Hi everyone,

Welcome to the first installment of a new blog series on MichellePhan.com: History Lesson! If you’ve ever wondered how certain makeup products came into existence, you’ve come to the right place. To kick things off, I’m going to tell you about eyeliner, which is one of the oldest cosmetics in the world!

Eyeliner is not only one of the most versatile beauty products a person can own, but it is also one that is steeped in a rich history that reveals details of a time long ago. It was first used in Ancient Egypt, where both men and women rimmed their eyes with a mineral mixture for sun protection and to reap the benefits of eyeliner’s supposed antibacterial properties. It is also said that eyeliner was used to protect people from the evil eye. Eyeliner is notably present in Ancient Egyptian Art, as seen below:



Bust of Tutankhamun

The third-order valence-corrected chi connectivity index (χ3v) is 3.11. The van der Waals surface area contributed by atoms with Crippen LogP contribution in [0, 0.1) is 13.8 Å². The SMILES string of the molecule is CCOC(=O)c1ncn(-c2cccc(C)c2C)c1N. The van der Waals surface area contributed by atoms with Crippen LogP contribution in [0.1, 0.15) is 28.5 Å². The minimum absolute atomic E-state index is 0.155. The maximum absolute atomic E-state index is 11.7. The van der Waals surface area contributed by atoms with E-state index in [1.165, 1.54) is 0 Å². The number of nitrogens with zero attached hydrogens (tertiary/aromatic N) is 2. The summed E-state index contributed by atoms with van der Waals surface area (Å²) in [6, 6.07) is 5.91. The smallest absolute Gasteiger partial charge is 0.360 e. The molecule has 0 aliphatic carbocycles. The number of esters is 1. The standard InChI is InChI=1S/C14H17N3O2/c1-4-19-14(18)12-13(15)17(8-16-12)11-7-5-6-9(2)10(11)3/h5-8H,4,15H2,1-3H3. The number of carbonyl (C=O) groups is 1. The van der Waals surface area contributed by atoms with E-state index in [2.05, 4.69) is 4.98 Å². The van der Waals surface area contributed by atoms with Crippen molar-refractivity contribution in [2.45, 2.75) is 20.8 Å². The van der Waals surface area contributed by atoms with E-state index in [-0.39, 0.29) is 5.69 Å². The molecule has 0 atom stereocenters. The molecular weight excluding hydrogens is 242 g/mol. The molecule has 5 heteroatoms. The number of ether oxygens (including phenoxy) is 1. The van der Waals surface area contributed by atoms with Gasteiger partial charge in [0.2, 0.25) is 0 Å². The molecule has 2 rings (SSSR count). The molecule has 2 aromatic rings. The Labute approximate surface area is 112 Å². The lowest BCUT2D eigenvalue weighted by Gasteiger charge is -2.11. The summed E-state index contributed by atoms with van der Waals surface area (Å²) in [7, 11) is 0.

In the 1920s, women began using more and more makeup, and it became a fashion statement. Eyeliner became more popular, and it is interesting to note that King Tut’s tomb was discovered around this time. The 1930s brought the beginning of eyeliner being applied right on the lash line, which created a graphic look.

3zXlBczFVxnGgImtTDPJR3Ja.jpeg:Amazon:photoJosephine Baker

During World War II, silk stockings, once a staple item in a lady’s wardrobe, became a rarity. So women used eyeliner to draw lines up the back of their legs to simulate stocking seams. Liquid eyeliner broke onto the scene in the 1950s and was used to create cat eyes, a look which was immortalized by Brigitte Bardot.

iJ8rJ0vxbzM3cVw8XU0fw7Pu.png:Amazon:photoBrigitte Bardot

Twiggy helped ensure that eyeliner remained popular throughout the 1960s. The supermodel epitomized Swinging London chic with thick, graphic makeup that included winged liner. Even though the bare makeup look became big in the 70s, eyeliner made a huge comeback in the 1980s and has remained a staple since then.

Which other makeup products’ history would you like to learn about? Let me know in the comments section!

<3 Mish

Photo Credits: National Geographic, System of Strings, Last.fm

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